The only way to fight a traffic ticket in Massachusetts is through a contested hearing. A contested hearing is a court appearance to prove that a civil traffic citation received is undeserved.
Petitioners may request a court hearing through the Massachusetts Department of Transportation or by mail to the address on the back of the citation. The alleged offender must file a request for a hearing within 20 days after receiving the ticket or waive the right to a hearing. After the court schedules the hearing, they must appear before the court to contest the ticket. The accused violator will go before a clerk-magistrate or an assistant clerk-magistrate to present evidence to prove innocence at the hearing. The ticketing officer or a representative of the police department will also be present at this hearing to introduce the evidence on behalf of the police department. The magistrate will pronounce if the accused offender is guilty or innocent based on the evidence. If the sentence pronounced is not favorable, the defendant may appeal to the Appellate Division of the District Court or Boston Municipal Court. There is no right to a jury trial during a contested hearing.
How to Fight a Traffic Ticket Without Going to Court
Traffic offenders can fight tickets without appearing in court if an attorney goes to court in place of the accused person. Without an attorney, individuals cannot contest a traffic ticket without making an appearance in court.
How Do You Get a Traffic Ticket Reduced in Massachusetts?
A traffic ticket cannot be plea bargained, but the magistrate can reduce the payable fine if there are unique circumstances in the case. Nevertheless, the violator will still incur points to the driving record and face any other penalty which applies. There is no installment plan, and the traffic offender must pay all the applicable fees before a time set by the court or risk driving license revocation. The court can choose to extend the payment period, which is typically 20 days, upon request.
Can you Get a Speeding Ticket Dismissed in Massachusetts?
Yes, a Massachusetts speeding ticket can be dismissed in one of two ways during a contested hearing;
- The accused person has to be pronounced not guilty by the magistrate or judge at the contested hearing or the appeal, respectively. Following this judgment, the court exonerates the accused person of all penalties associated with the ticket.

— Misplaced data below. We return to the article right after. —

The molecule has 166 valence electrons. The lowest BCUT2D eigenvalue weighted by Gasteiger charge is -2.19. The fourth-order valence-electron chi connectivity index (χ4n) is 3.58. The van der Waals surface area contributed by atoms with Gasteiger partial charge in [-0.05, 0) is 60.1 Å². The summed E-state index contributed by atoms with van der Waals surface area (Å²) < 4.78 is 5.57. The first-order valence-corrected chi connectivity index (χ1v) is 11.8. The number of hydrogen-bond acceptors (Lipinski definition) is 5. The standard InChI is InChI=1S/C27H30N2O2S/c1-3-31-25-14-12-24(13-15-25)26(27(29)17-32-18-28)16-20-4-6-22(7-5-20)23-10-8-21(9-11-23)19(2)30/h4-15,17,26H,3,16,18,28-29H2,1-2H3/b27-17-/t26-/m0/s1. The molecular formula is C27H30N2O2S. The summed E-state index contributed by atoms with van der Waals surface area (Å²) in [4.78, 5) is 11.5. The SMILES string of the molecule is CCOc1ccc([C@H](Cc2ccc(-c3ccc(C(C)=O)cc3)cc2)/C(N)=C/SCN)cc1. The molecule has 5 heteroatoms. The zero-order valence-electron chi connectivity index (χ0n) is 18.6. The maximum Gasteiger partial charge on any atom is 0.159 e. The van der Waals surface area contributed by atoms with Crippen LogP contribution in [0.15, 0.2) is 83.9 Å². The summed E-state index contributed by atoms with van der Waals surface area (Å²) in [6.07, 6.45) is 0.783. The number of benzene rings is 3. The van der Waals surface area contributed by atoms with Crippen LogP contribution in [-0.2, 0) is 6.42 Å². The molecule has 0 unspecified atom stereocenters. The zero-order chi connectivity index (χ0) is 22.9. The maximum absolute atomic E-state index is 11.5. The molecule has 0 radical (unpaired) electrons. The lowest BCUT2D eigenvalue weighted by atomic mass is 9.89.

- The magistrate at the clerk hearing or by the judge at the judge hearing if the ticketing officer or a representative from the police department is not present at the hearing. The magistrate or judge will decide that the accused person is not responsible for any violation and dismiss the ticket. This is less likely to happen at the judge’s hearing as the ticketing officer must be present at the judge’s hearing by law.
What Happens if You Plead Guilty to a Traffic Ticket in Massachusetts?
Traffic offenders can choose to plead guilty to the ticket by paying the ticket. If a person pleads guilty to a traffic ticket, such a person will be liable to all penalties attached to the ticket. The punishment includes:
A monetary fine.
- The addition of surchargeable points to the person’s driving record with the Massachusetts Registry of Motor Vehicles (RMV).
- A possible driver’s license revocation.
Beyond the financial implications, pleading guilty to a traffic ticket can cause future financial loss as the insurance premium for motorists with points increases. The insurance premium can rise by as much as 150%.
How to Find a Traffic Ticket Attorney in Massachusetts
Interested persons can search for traffic lawyers online. Traffic lawyers are often conversant with traffic laws and can find mistakes in the legal process to get a ticket dismissed. And if a dismissal is not possible, a traffic lawyer can attempt to obtain a fine reduction.
A traffic lawyer can also be engaged through the Off the Record application, which remotely connects an accused person with a traffic lawyer. The lawyers working with the service are lawyers with good traffic law knowledge and success in fighting traffic tickets.